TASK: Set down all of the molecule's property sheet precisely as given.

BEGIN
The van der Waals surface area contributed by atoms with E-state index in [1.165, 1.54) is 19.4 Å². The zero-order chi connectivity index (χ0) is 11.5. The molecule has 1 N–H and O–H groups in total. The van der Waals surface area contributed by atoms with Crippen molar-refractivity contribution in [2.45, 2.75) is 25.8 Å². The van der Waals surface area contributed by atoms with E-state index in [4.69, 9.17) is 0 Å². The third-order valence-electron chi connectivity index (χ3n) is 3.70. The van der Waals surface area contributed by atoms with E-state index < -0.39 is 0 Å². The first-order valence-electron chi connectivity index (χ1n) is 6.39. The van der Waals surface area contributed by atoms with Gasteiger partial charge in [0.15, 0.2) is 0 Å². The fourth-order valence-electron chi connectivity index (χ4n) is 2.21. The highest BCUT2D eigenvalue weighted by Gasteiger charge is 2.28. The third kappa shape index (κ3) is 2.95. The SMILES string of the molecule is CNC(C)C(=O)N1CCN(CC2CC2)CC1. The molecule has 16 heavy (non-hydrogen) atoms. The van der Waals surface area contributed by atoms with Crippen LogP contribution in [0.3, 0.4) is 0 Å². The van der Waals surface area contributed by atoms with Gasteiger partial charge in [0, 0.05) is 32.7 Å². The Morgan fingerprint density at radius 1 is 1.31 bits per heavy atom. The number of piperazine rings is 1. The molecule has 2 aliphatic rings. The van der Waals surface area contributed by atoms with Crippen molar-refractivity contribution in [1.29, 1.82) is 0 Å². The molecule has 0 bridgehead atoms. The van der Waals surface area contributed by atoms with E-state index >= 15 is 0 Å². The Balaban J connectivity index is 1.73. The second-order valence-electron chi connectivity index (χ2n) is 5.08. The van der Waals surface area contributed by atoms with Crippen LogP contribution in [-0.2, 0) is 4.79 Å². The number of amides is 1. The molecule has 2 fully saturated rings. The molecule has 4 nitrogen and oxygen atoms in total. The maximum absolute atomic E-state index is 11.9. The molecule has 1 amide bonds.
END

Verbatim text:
The van der Waals surface area contributed by atoms with E-state index in [1.165, 1.54) is 19.4 Å². The zero-order chi connectivity index (χ0) is 11.5. The molecule has 1 N–H and O–H groups in total. The van der Waals surface area contributed by atoms with Crippen molar-refractivity contribution in [2.45, 2.75) is 25.8 Å². The van der Waals surface area contributed by atoms with E-state index in [4.69, 9.17) is 0 Å². The third-order valence-electron chi connectivity index (χ3n) is 3.70. The van der Waals surface area contributed by atoms with E-state index < -0.39 is 0 Å². The first-order valence-electron chi connectivity index (χ1n) is 6.39. The van der Waals surface area contributed by atoms with Gasteiger partial charge in [0.15, 0.2) is 0 Å². The fourth-order valence-electron chi connectivity index (χ4n) is 2.21. The highest BCUT2D eigenvalue weighted by Gasteiger charge is 2.28. The third kappa shape index (κ3) is 2.95. The SMILES string of the molecule is CNC(C)C(=O)N1CCN(CC2CC2)CC1. The molecule has 16 heavy (non-hydrogen) atoms. The van der Waals surface area contributed by atoms with Crippen LogP contribution in [0.3, 0.4) is 0 Å². The van der Waals surface area contributed by atoms with Gasteiger partial charge in [0, 0.05) is 32.7 Å². The Morgan fingerprint density at radius 1 is 1.31 bits per heavy atom. The number of piperazine rings is 1. The molecule has 2 aliphatic rings. The van der Waals surface area contributed by atoms with Crippen molar-refractivity contribution in [1.29, 1.82) is 0 Å². The molecule has 0 bridgehead atoms. The van der Waals surface area contributed by atoms with E-state index >= 15 is 0 Å². The Balaban J connectivity index is 1.73. The second-order valence-electron chi connectivity index (χ2n) is 5.08. The van der Waals surface area contributed by atoms with Crippen LogP contribution in [-0.2, 0) is 4.79 Å². The number of amides is 1. The molecule has 2 fully saturated rings. The molecule has 4 nitrogen and oxygen atoms in total. The maximum absolute atomic E-state index is 11.9. The molecule has 1 amide bonds.